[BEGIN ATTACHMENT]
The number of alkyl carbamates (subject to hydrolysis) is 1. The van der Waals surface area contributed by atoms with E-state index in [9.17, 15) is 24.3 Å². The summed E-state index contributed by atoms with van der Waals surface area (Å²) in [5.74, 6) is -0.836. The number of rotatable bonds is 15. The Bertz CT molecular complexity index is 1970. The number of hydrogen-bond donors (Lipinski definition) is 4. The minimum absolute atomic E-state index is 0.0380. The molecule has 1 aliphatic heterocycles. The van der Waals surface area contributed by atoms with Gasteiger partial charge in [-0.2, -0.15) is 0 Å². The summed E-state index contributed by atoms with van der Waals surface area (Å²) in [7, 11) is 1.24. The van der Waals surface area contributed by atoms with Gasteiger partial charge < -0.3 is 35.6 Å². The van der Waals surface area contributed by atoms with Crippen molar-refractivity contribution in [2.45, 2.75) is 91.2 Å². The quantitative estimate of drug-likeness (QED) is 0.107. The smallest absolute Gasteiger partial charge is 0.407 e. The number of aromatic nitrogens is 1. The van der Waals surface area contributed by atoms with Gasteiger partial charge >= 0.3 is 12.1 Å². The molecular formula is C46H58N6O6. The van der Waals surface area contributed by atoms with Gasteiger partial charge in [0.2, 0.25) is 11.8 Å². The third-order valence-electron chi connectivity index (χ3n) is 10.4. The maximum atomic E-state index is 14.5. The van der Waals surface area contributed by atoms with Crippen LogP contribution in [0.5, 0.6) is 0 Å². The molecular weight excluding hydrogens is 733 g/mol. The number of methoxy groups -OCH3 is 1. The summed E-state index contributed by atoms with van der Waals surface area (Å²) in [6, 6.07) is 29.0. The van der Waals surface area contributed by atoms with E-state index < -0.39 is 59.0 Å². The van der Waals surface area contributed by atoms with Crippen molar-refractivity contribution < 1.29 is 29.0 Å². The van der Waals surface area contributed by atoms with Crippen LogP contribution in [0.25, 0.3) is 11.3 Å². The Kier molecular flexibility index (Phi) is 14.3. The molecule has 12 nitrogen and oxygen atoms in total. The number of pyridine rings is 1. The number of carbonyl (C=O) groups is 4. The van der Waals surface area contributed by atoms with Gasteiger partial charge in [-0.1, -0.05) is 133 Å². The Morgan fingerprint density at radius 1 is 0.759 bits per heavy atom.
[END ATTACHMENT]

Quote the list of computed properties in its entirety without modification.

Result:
The number of alkyl carbamates (subject to hydrolysis) is 1. The van der Waals surface area contributed by atoms with E-state index in [9.17, 15) is 24.3 Å². The summed E-state index contributed by atoms with van der Waals surface area (Å²) in [5.74, 6) is -0.836. The number of rotatable bonds is 15. The Bertz CT molecular complexity index is 1970. The number of hydrogen-bond donors (Lipinski definition) is 4. The minimum absolute atomic E-state index is 0.0380. The molecule has 1 aliphatic heterocycles. The van der Waals surface area contributed by atoms with Gasteiger partial charge in [-0.2, -0.15) is 0 Å². The summed E-state index contributed by atoms with van der Waals surface area (Å²) in [7, 11) is 1.24. The van der Waals surface area contributed by atoms with Gasteiger partial charge < -0.3 is 35.6 Å². The van der Waals surface area contributed by atoms with Crippen molar-refractivity contribution in [2.45, 2.75) is 91.2 Å². The quantitative estimate of drug-likeness (QED) is 0.107. The smallest absolute Gasteiger partial charge is 0.407 e. The number of aromatic nitrogens is 1. The van der Waals surface area contributed by atoms with Gasteiger partial charge >= 0.3 is 12.1 Å². The molecular formula is C46H58N6O6. The van der Waals surface area contributed by atoms with Gasteiger partial charge in [0.2, 0.25) is 11.8 Å². The third-order valence-electron chi connectivity index (χ3n) is 10.4. The maximum atomic E-state index is 14.5. The van der Waals surface area contributed by atoms with Crippen LogP contribution in [0.5, 0.6) is 0 Å². The molecular weight excluding hydrogens is 733 g/mol. The number of methoxy groups -OCH3 is 1. The summed E-state index contributed by atoms with van der Waals surface area (Å²) in [6, 6.07) is 29.0. The van der Waals surface area contributed by atoms with E-state index < -0.39 is 59.0 Å². The van der Waals surface area contributed by atoms with Crippen molar-refractivity contribution < 1.29 is 29.0 Å². The van der Waals surface area contributed by atoms with Crippen LogP contribution in [0.25, 0.3) is 11.3 Å². The Kier molecular flexibility index (Phi) is 14.3. The molecule has 12 nitrogen and oxygen atoms in total. The number of pyridine rings is 1. The number of carbonyl (C=O) groups is 4. The van der Waals surface area contributed by atoms with Gasteiger partial charge in [-0.1, -0.05) is 133 Å². The Morgan fingerprint density at radius 1 is 0.759 bits per heavy atom.